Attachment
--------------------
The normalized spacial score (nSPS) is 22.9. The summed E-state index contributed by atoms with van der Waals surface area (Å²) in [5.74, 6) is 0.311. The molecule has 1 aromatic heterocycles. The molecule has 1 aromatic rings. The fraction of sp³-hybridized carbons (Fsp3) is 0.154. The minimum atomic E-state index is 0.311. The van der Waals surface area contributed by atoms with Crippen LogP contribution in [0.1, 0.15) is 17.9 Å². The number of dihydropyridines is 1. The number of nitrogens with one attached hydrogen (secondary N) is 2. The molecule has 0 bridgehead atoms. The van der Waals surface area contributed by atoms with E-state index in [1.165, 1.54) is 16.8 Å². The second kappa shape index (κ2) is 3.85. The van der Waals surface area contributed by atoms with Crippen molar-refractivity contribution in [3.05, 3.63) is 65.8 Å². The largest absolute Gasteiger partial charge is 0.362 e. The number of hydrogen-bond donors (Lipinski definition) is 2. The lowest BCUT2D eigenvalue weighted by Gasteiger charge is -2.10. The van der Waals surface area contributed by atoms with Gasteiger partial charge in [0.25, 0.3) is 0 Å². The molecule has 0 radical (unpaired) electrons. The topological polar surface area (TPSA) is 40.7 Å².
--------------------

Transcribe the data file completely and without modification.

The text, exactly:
The normalized spacial score (nSPS) is 22.9. The summed E-state index contributed by atoms with van der Waals surface area (Å²) in [5.74, 6) is 0.311. The molecule has 1 aromatic heterocycles. The molecule has 1 aromatic rings. The fraction of sp³-hybridized carbons (Fsp3) is 0.154. The minimum atomic E-state index is 0.311. The van der Waals surface area contributed by atoms with Crippen LogP contribution in [0.1, 0.15) is 17.9 Å². The number of dihydropyridines is 1. The number of nitrogens with one attached hydrogen (secondary N) is 2. The molecule has 0 bridgehead atoms. The van der Waals surface area contributed by atoms with E-state index in [1.165, 1.54) is 16.8 Å². The second kappa shape index (κ2) is 3.85. The van der Waals surface area contributed by atoms with Crippen molar-refractivity contribution in [3.05, 3.63) is 65.8 Å². The largest absolute Gasteiger partial charge is 0.362 e. The number of hydrogen-bond donors (Lipinski definition) is 2. The lowest BCUT2D eigenvalue weighted by Gasteiger charge is -2.10. The van der Waals surface area contributed by atoms with Gasteiger partial charge in [0.25, 0.3) is 0 Å². The molecule has 0 radical (unpaired) electrons. The topological polar surface area (TPSA) is 40.7 Å².